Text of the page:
The Passamaquoddy and Penobscot Indians were among the first Native Americans to have contact with Europeans. The wide bays along the Maine coast attracted the attention of fishermen and explorers searching for a sea route through the continent as early as the sixteenth century.
Like other Algonquian peoples, lived in wigwams covered with the bark of birch trees and were a hunting and gathering society. The men hunted beaver, otters, moose, bears, caribou, and birds and fished in the rivers and the ocean. The women gathered and bird eggs, berries, nuts, roots, and sap from maple trees.
The tribe of Judah settled in the region south of Jerusalem and in time became the most powerful and most important tribe. Not only did it produce the great kings David and Solomon but also, it was prophesied, the Messiah would come from among its members.
Passamaquoddy, Algonquian-speaking North American Indians who lived on Passamaquoddy Bay, the St. Croix River, and Schoodic Lake on the boundary between what are now Maine, U.S., and New Brunswick, Can.
They do the same things any children do–play with each other, go to school and help around the house. Many Passamaquoddy children like to go hunting and fishing with their fathers. In the past, Indian kids had more chores and less time to play, just like early colonial children.
How do Penobscot Indian children live and what did they do in the past? They do the same things all children do–play with each other, go to school and help around the house. Many Penobscot children go hunting and fishing with their fathers, and some like to paddle canoes.
Europeans first encountered the Penobscot early in the 16th century; a French mission was established among them in 1688. The Penobscot assisted the French against the English in all the wars on the New England frontier until 1749, when they made peace with the English.
The tribe of Judah became one of the most important because it was the tribe of the monarchy, or rulership under one royal leader, when the ancient kingdom of Israel was established around the 11th century BCE. Most of its rulers, including David and Solomon, came from this tribe.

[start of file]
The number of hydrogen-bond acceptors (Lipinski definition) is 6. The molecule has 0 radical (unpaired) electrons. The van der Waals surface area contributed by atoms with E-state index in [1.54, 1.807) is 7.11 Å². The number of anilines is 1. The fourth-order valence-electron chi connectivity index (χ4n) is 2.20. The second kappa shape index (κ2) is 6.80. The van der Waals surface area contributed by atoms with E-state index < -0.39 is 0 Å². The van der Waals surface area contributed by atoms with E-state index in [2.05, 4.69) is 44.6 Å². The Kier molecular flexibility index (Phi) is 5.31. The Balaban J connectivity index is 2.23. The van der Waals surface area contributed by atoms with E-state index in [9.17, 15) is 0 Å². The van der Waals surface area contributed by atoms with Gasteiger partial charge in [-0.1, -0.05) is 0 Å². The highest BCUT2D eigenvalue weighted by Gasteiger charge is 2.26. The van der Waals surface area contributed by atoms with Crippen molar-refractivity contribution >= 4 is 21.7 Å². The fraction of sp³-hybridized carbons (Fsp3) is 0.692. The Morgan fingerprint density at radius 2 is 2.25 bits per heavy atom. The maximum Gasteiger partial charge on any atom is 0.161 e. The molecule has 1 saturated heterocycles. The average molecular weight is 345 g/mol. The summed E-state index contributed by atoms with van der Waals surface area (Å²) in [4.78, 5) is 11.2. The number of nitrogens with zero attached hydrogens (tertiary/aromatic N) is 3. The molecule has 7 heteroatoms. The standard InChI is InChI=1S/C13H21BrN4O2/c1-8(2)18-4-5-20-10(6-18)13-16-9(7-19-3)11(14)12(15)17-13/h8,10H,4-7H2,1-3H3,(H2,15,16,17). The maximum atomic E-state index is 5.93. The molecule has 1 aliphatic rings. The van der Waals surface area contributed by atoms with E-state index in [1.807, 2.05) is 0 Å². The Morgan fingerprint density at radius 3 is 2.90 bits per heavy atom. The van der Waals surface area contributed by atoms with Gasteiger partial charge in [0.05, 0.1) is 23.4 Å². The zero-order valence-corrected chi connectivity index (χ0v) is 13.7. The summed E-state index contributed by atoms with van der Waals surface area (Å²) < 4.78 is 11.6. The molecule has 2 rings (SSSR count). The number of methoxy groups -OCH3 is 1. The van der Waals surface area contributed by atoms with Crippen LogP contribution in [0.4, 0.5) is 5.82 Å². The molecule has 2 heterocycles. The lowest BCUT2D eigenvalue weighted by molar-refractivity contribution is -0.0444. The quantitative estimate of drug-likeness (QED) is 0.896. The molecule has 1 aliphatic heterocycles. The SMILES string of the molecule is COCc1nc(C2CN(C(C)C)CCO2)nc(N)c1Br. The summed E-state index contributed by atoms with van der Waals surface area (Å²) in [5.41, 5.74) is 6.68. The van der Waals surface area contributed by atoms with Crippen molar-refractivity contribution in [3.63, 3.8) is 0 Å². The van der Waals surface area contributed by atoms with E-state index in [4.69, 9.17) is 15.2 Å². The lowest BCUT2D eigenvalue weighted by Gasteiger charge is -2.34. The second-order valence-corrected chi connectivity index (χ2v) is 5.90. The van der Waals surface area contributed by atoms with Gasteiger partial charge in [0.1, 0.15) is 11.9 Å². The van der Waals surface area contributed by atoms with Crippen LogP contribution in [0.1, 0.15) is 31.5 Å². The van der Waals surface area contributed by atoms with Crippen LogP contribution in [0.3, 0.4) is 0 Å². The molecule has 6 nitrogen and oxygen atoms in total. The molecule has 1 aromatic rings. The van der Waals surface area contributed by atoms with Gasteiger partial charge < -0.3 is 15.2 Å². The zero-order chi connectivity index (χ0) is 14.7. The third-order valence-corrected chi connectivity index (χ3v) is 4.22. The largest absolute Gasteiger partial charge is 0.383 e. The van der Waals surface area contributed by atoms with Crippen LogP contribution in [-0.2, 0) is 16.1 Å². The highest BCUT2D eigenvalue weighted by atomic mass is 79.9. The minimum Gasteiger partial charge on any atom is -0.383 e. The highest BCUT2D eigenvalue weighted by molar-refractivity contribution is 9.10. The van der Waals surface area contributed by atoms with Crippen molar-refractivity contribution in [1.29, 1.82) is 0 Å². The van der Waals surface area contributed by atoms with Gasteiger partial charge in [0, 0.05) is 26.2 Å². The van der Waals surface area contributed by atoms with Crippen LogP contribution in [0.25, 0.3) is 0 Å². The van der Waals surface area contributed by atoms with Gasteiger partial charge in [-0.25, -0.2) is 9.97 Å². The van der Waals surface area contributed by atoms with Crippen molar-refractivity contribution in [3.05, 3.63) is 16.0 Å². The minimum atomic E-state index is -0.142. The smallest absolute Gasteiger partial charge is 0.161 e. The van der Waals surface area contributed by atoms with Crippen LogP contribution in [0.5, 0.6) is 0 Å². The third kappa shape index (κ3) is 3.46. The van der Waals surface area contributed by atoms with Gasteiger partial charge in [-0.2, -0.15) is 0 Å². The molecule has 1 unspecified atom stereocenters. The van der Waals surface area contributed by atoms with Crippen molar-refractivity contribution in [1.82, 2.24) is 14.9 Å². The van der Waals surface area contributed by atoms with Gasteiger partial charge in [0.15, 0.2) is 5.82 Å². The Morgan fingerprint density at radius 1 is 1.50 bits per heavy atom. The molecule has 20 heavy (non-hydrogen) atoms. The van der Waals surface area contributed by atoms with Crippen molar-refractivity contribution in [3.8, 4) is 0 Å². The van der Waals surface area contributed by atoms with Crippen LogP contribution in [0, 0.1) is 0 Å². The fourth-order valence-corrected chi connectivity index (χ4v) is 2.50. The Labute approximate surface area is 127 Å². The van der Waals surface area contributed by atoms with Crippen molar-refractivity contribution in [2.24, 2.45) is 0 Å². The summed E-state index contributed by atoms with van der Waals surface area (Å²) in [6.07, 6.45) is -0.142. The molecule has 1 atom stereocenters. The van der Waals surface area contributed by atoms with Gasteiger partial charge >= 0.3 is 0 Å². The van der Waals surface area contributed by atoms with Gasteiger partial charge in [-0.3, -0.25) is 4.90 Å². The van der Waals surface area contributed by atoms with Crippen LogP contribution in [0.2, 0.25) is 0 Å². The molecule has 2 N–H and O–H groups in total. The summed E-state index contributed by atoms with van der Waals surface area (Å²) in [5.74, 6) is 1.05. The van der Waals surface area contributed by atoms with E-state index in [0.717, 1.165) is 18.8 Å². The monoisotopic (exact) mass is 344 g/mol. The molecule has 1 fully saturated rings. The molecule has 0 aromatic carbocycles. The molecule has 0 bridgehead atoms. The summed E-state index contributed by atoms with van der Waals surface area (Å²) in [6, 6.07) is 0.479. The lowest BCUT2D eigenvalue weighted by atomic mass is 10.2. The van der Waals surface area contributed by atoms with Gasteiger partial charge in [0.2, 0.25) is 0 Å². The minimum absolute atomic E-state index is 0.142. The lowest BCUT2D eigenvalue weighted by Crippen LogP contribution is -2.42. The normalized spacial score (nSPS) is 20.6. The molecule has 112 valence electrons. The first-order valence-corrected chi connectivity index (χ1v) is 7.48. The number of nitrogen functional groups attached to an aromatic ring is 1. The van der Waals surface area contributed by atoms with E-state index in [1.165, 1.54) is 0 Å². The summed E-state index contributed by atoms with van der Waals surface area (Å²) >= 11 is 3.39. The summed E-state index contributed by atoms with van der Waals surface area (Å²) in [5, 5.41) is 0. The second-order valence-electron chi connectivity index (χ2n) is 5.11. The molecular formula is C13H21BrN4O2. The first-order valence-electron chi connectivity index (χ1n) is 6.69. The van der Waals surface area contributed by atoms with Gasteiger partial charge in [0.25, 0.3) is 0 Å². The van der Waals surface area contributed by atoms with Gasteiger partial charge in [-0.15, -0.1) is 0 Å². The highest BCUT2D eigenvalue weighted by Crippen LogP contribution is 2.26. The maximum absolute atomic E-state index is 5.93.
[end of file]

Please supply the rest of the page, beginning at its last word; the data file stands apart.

In Matthew 1:1–6 and Luke 3:31–34 of the New Testament, Jesus is described as a member of the tribe of Judah by lineage. Revelation 5:5 also mentions an apocalyptic vision of the Lion of the tribe of Judah.
The Lakota, or Western Sioux (also known as the Teton Sioux), were the largest Sioux tribal group, made up of seven bands.
The Passamaquoddy Nation has a strong connection with their ancestors and burial grounds, believing that the dead should be honored and cared for similarly to living relatives. If a Passamaquoddy ancestor is not resting in peace, living Passamaquoddies cannot rest either (Ibsgwatch).
They are the first tribe first encountered by the Mayflower Pilgrims when they landed in Provincetown Harbor and explored the eastern coast of Cape Cod and when they continued on to Patuxet (Plymouth) to establish Plymouth Colony.
While the Passamaquoddy population in Canada is much smaller than that in Maine, it has a formal structure and a chief, Hugh Akagi. Most of its people speak French and English. It is not recognized by the Canadian government as constituting a First Nation.
Passamaquoddy Bay, inlet of the Bay of Fundy (Atlantic Ocean), between southwestern New Brunswick, Can., and southeastern Maine, U.S., at the mouth of the St. Croix River. Deer Island and Campobello Island are in its southern part.